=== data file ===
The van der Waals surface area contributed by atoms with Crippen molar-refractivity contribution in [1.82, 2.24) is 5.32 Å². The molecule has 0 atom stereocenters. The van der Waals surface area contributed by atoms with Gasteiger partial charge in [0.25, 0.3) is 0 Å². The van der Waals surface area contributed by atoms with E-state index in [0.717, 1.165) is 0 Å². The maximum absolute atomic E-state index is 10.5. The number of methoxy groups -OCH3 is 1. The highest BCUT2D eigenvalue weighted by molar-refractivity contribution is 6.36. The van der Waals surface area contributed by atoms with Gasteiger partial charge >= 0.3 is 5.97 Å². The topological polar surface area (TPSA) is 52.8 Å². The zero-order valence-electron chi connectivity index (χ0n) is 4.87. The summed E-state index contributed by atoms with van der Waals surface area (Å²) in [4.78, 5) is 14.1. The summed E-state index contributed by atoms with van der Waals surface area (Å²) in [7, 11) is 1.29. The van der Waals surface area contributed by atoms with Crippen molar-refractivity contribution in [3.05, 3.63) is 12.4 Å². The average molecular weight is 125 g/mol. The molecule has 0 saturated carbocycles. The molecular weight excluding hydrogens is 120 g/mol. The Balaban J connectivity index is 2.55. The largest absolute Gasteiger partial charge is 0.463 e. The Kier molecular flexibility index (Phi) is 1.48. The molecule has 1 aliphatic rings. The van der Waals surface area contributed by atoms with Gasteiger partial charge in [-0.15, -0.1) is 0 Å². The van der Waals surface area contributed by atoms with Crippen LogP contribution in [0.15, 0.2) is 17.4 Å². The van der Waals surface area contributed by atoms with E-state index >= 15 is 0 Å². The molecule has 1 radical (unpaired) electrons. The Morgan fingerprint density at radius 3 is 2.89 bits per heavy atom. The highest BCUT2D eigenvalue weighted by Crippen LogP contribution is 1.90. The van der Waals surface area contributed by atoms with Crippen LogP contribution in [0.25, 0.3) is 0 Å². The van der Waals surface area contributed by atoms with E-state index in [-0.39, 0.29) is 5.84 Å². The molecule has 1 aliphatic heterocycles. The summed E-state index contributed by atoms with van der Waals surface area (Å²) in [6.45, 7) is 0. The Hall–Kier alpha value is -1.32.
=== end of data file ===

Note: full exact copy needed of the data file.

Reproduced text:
The van der Waals surface area contributed by atoms with Crippen molar-refractivity contribution in [1.82, 2.24) is 5.32 Å². The molecule has 0 atom stereocenters. The van der Waals surface area contributed by atoms with Gasteiger partial charge in [0.25, 0.3) is 0 Å². The van der Waals surface area contributed by atoms with E-state index in [0.717, 1.165) is 0 Å². The maximum absolute atomic E-state index is 10.5. The number of methoxy groups -OCH3 is 1. The highest BCUT2D eigenvalue weighted by molar-refractivity contribution is 6.36. The van der Waals surface area contributed by atoms with Gasteiger partial charge >= 0.3 is 5.97 Å². The topological polar surface area (TPSA) is 52.8 Å². The zero-order valence-electron chi connectivity index (χ0n) is 4.87. The summed E-state index contributed by atoms with van der Waals surface area (Å²) in [4.78, 5) is 14.1. The summed E-state index contributed by atoms with van der Waals surface area (Å²) in [7, 11) is 1.29. The van der Waals surface area contributed by atoms with Crippen molar-refractivity contribution in [3.05, 3.63) is 12.4 Å². The average molecular weight is 125 g/mol. The molecule has 0 saturated carbocycles. The molecular weight excluding hydrogens is 120 g/mol. The Balaban J connectivity index is 2.55. The largest absolute Gasteiger partial charge is 0.463 e. The Kier molecular flexibility index (Phi) is 1.48. The molecule has 1 aliphatic rings. The van der Waals surface area contributed by atoms with Gasteiger partial charge in [-0.15, -0.1) is 0 Å². The van der Waals surface area contributed by atoms with Crippen LogP contribution in [0.15, 0.2) is 17.4 Å². The van der Waals surface area contributed by atoms with E-state index >= 15 is 0 Å². The molecule has 1 radical (unpaired) electrons. The Morgan fingerprint density at radius 3 is 2.89 bits per heavy atom. The highest BCUT2D eigenvalue weighted by Crippen LogP contribution is 1.90. The van der Waals surface area contributed by atoms with Crippen LogP contribution in [0.25, 0.3) is 0 Å². The van der Waals surface area contributed by atoms with E-state index in [-0.39, 0.29) is 5.84 Å². The molecule has 1 aliphatic heterocycles. The summed E-state index contributed by atoms with van der Waals surface area (Å²) in [6.45, 7) is 0. The Hall–Kier alpha value is -1.32.